“Embattled,” a sports drama about a young MMA fighter, which premiered in 2020, released on 5 July online – tells the story of an 18-year-old athlete endures his father’s bullying, an MMA champion, an extremely controversial and cruel man, and tries to build his way into the sport.
Steven Dorff, 47, best known for “Felon” and “True Detective,” played his father, champion Cash Boykins. He talked about how he prepared for the role, trained, and the peculiarities of filming fight scenes.
Dorff was a fan of MMA even before scoring the role. He brought the features of real-life fighters to the character.
“I think you’re just not from this planet if you don’t follow the UFC or MMA,” Stephen said. – “I think it’s a better sport. And it surpassed boxing.”
“I’ve been a fan of the sport for a long time. Previously, I starred in the prison drama “Felon,” along with Val Kilmer. On the set, I met trainer Greg Jackson and fighters Donald Cerrone and Rashad Evans. In the fight scenes in the backyard of the prison we used some moves and techniques from MMA”.
The “Embattled” script immediately caught the eye of Stephen. Although many boxing movies have been made before, and Dorff’s favourite movie is “Cinderella Man” with Russell Crowe, he’s convinced it’s time for MMA.
“It’s more relevant now. There was the movie ‘Warrior’ and other movies about bare-knuckle fighting, but David McKenna is very talented. I immediately wanted the role. I knew that I would have to play not the nicest guy, but it’s certainly an intriguing character,” the actor told Men’s Journal.
According to Stephen’s statement, he based his character on several behaviours:
- The pride and sharpness of Conor McGregor
- The brilliance of Floyd Mayweather
- The fearlessness of Donald Cerrone
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Former fighters were called in for the shoot. They not only advised the actors but also played themselves in the film.
To help with proper pitching and coordination in the fight scenes, the filmmakers brought in former UFC fighters Kenny Florian (three-time UFC title challenger, a finalist of the first season of “The Ultimate Fighter” show) and Tyron Woodley (former UFC welterweight champion). Chris Conolly, a trainer of heavyweights Walt Harris and Erik Anders (former American soccer player, now competes in the UFC middleweight division), was responsible for the personal work with the cast.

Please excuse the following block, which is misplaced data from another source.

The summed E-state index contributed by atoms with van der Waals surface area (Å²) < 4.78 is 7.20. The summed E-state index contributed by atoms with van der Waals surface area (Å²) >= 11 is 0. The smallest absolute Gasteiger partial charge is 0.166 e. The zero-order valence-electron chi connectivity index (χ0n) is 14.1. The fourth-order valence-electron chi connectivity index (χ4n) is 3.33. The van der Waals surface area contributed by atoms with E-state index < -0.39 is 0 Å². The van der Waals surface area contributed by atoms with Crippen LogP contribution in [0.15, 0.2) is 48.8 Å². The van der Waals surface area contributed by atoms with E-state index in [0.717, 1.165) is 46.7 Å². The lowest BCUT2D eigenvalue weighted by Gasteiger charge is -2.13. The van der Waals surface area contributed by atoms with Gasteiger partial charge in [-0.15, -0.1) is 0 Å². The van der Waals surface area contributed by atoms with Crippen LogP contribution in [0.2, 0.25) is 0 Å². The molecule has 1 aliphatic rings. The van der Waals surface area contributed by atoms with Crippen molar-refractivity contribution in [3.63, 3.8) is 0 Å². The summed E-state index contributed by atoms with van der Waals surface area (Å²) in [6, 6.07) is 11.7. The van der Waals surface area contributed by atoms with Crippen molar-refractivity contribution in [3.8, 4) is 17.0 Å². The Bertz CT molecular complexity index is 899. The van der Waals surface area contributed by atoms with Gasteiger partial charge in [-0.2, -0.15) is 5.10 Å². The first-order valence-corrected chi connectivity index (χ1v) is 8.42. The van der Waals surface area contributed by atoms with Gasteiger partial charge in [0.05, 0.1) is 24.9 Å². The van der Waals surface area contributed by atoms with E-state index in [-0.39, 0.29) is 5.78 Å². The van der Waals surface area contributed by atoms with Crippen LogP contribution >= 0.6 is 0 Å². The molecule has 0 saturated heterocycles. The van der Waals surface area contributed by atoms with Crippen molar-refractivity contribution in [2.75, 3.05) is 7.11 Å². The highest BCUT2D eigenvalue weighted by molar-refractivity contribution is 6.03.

“There were a lot of technical elements in the fight scenes we coordinated, especially related to jiu-jitsu and ground fighting,” Conolly told MMAFighting. – “It was crazy that Steven had just finished shooting ‘True Detective’ and immediately switched to a new role.”
They started working out in the gym from day one, training from 8 a.m. to 6 p.m., running through fight scenes. It was a very intense class.
“Chris not only worked on the film, but he also took part in the shooting himself: he played the referee. Thanks to him, I learned a lot of great clutches and grabs. We worked on making the fights look realistic,” Dorff added.
All of the octagon fight scenes were shot at the beginning (although chronologically, they should be at the end of the movie). “It’s pretty risky,” Dorff explained. – “After all, we could get injured, and then we have seven more weeks of shooting the rest of the movie. But I thought it would be a mistake to shoot the fights at the end because we’d be emotionally exhausted, and this way we were energized and fresh from the gym.”
Steven noted that the main feature of fight scenes and choreography in martial arts films is that it’s essentially a dance, a very complex dance: “Whether you’re shooting MMA, boxing, street fights or sword fights, it’s a dance. Your brain can think fast and can multitask. But when you’re in constant motion, you wonder what you’re going to do next, and that’s where you inevitably make mistakes. And that’s where injuries can arise, but we’ve been fortunate.”
Chris Conolly added that MMA combines many different styles, punches, and fighting techniques. He had to make Dorff’s character look like a true champion in every sense.
“The training is similar to what I give professional athletes,” Conolly said. – “Maybe not as intense. But you take someone who doesn’t practice jiu-jitsu, and you get them to do complicated technical movements from jiu-jitsu. And then there are some elements for a pretty picture of the movie”.